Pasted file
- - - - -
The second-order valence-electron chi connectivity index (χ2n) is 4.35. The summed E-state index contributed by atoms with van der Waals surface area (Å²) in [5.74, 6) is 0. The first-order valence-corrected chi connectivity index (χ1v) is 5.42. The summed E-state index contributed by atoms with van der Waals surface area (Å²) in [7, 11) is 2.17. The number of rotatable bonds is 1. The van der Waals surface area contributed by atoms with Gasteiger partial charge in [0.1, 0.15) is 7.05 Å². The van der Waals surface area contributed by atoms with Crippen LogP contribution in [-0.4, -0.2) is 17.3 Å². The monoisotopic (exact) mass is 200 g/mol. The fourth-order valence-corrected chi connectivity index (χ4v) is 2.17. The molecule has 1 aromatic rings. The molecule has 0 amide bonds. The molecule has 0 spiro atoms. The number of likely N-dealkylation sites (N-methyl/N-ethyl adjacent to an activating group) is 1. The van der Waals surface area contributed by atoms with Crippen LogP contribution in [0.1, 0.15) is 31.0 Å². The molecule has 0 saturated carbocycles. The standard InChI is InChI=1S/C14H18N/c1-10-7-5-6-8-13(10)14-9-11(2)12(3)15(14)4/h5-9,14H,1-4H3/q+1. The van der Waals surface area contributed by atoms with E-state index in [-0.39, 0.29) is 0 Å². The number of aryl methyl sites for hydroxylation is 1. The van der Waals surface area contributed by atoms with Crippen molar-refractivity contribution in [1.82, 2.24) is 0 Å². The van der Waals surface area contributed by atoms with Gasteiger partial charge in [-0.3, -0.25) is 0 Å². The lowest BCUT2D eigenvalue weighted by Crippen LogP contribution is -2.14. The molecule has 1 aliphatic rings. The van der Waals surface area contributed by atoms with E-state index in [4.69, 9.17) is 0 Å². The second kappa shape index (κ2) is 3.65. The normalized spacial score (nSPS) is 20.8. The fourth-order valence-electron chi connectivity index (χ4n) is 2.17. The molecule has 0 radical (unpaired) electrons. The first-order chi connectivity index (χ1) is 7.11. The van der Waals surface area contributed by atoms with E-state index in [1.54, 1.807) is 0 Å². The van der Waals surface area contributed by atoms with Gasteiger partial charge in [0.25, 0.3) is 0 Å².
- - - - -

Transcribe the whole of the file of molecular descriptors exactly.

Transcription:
The second-order valence-electron chi connectivity index (χ2n) is 4.35. The summed E-state index contributed by atoms with van der Waals surface area (Å²) in [5.74, 6) is 0. The first-order valence-corrected chi connectivity index (χ1v) is 5.42. The summed E-state index contributed by atoms with van der Waals surface area (Å²) in [7, 11) is 2.17. The number of rotatable bonds is 1. The van der Waals surface area contributed by atoms with Gasteiger partial charge in [0.1, 0.15) is 7.05 Å². The van der Waals surface area contributed by atoms with Crippen LogP contribution in [-0.4, -0.2) is 17.3 Å². The monoisotopic (exact) mass is 200 g/mol. The fourth-order valence-corrected chi connectivity index (χ4v) is 2.17. The molecule has 1 aromatic rings. The molecule has 0 amide bonds. The molecule has 0 spiro atoms. The number of likely N-dealkylation sites (N-methyl/N-ethyl adjacent to an activating group) is 1. The van der Waals surface area contributed by atoms with Crippen LogP contribution in [0.1, 0.15) is 31.0 Å². The molecule has 0 saturated carbocycles. The standard InChI is InChI=1S/C14H18N/c1-10-7-5-6-8-13(10)14-9-11(2)12(3)15(14)4/h5-9,14H,1-4H3/q+1. The van der Waals surface area contributed by atoms with E-state index in [-0.39, 0.29) is 0 Å². The number of aryl methyl sites for hydroxylation is 1. The van der Waals surface area contributed by atoms with Crippen molar-refractivity contribution in [1.82, 2.24) is 0 Å². The van der Waals surface area contributed by atoms with Gasteiger partial charge in [-0.3, -0.25) is 0 Å². The lowest BCUT2D eigenvalue weighted by Crippen LogP contribution is -2.14. The molecule has 1 aliphatic rings. The van der Waals surface area contributed by atoms with E-state index in [4.69, 9.17) is 0 Å². The second kappa shape index (κ2) is 3.65. The normalized spacial score (nSPS) is 20.8. The fourth-order valence-electron chi connectivity index (χ4n) is 2.17. The molecule has 0 radical (unpaired) electrons. The first-order chi connectivity index (χ1) is 7.11. The van der Waals surface area contributed by atoms with E-state index in [1.54, 1.807) is 0 Å². The van der Waals surface area contributed by atoms with Gasteiger partial charge in [0.25, 0.3) is 0 Å².